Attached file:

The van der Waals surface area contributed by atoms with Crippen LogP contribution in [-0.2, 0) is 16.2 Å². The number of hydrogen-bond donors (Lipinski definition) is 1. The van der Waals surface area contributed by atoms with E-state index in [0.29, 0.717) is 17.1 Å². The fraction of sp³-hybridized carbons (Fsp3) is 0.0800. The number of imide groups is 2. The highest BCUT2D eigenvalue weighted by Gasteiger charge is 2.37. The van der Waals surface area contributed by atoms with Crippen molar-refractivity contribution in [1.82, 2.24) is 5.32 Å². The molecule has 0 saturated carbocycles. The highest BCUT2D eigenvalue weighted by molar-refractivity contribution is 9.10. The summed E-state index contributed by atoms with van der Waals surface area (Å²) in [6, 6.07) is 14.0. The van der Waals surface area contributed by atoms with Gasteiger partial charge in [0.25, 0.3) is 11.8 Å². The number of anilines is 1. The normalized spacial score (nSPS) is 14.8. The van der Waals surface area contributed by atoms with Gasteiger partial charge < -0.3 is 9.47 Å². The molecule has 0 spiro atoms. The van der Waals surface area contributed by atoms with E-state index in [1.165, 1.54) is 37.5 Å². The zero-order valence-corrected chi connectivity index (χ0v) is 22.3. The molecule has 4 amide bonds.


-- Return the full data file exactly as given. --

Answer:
The van der Waals surface area contributed by atoms with Crippen LogP contribution in [-0.2, 0) is 16.2 Å². The number of hydrogen-bond donors (Lipinski definition) is 1. The van der Waals surface area contributed by atoms with E-state index in [0.29, 0.717) is 17.1 Å². The fraction of sp³-hybridized carbons (Fsp3) is 0.0800. The number of imide groups is 2. The highest BCUT2D eigenvalue weighted by Gasteiger charge is 2.37. The van der Waals surface area contributed by atoms with Crippen molar-refractivity contribution in [1.82, 2.24) is 5.32 Å². The molecule has 0 saturated carbocycles. The highest BCUT2D eigenvalue weighted by molar-refractivity contribution is 9.10. The summed E-state index contributed by atoms with van der Waals surface area (Å²) in [6, 6.07) is 14.0. The van der Waals surface area contributed by atoms with Gasteiger partial charge in [0.25, 0.3) is 11.8 Å². The number of anilines is 1. The normalized spacial score (nSPS) is 14.8. The van der Waals surface area contributed by atoms with Gasteiger partial charge < -0.3 is 9.47 Å². The molecule has 0 spiro atoms. The van der Waals surface area contributed by atoms with E-state index in [1.165, 1.54) is 37.5 Å². The zero-order valence-corrected chi connectivity index (χ0v) is 22.3. The molecule has 4 amide bonds.